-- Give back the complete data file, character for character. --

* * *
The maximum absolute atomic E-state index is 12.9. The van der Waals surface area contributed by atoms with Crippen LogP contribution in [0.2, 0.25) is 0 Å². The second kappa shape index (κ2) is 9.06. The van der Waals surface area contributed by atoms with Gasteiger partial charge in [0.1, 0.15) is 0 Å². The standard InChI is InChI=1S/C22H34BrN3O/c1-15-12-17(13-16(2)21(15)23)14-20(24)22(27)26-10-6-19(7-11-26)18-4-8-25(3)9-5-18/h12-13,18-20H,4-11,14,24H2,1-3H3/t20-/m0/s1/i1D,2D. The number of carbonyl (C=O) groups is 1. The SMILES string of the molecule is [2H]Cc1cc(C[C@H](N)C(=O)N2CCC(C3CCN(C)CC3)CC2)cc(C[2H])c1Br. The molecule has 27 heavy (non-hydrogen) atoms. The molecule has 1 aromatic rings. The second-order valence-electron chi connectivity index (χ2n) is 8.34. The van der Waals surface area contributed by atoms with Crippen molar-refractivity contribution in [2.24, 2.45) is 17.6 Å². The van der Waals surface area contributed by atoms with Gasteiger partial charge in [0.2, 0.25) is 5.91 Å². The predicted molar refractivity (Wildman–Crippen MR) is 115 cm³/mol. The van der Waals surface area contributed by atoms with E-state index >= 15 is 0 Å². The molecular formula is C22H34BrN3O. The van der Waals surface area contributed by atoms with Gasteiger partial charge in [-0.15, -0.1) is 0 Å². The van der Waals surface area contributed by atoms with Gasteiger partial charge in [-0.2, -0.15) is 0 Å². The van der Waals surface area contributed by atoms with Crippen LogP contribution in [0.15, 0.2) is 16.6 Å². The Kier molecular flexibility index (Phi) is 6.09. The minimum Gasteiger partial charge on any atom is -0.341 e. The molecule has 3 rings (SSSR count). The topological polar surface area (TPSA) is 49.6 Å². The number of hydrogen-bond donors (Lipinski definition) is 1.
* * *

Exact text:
The maximum absolute atomic E-state index is 12.9. The van der Waals surface area contributed by atoms with Crippen LogP contribution in [0.2, 0.25) is 0 Å². The second kappa shape index (κ2) is 9.06. The van der Waals surface area contributed by atoms with Gasteiger partial charge in [0.1, 0.15) is 0 Å². The standard InChI is InChI=1S/C22H34BrN3O/c1-15-12-17(13-16(2)21(15)23)14-20(24)22(27)26-10-6-19(7-11-26)18-4-8-25(3)9-5-18/h12-13,18-20H,4-11,14,24H2,1-3H3/t20-/m0/s1/i1D,2D. The number of carbonyl (C=O) groups is 1. The SMILES string of the molecule is [2H]Cc1cc(C[C@H](N)C(=O)N2CCC(C3CCN(C)CC3)CC2)cc(C[2H])c1Br. The molecule has 27 heavy (non-hydrogen) atoms. The molecule has 1 aromatic rings. The second-order valence-electron chi connectivity index (χ2n) is 8.34. The van der Waals surface area contributed by atoms with Crippen molar-refractivity contribution in [2.24, 2.45) is 17.6 Å². The van der Waals surface area contributed by atoms with Gasteiger partial charge in [0.2, 0.25) is 5.91 Å². The predicted molar refractivity (Wildman–Crippen MR) is 115 cm³/mol. The van der Waals surface area contributed by atoms with E-state index >= 15 is 0 Å². The molecular formula is C22H34BrN3O. The van der Waals surface area contributed by atoms with Gasteiger partial charge in [-0.15, -0.1) is 0 Å². The van der Waals surface area contributed by atoms with Gasteiger partial charge in [-0.2, -0.15) is 0 Å². The van der Waals surface area contributed by atoms with Crippen LogP contribution in [0.15, 0.2) is 16.6 Å². The Kier molecular flexibility index (Phi) is 6.09. The minimum Gasteiger partial charge on any atom is -0.341 e. The molecule has 3 rings (SSSR count). The topological polar surface area (TPSA) is 49.6 Å². The number of hydrogen-bond donors (Lipinski definition) is 1.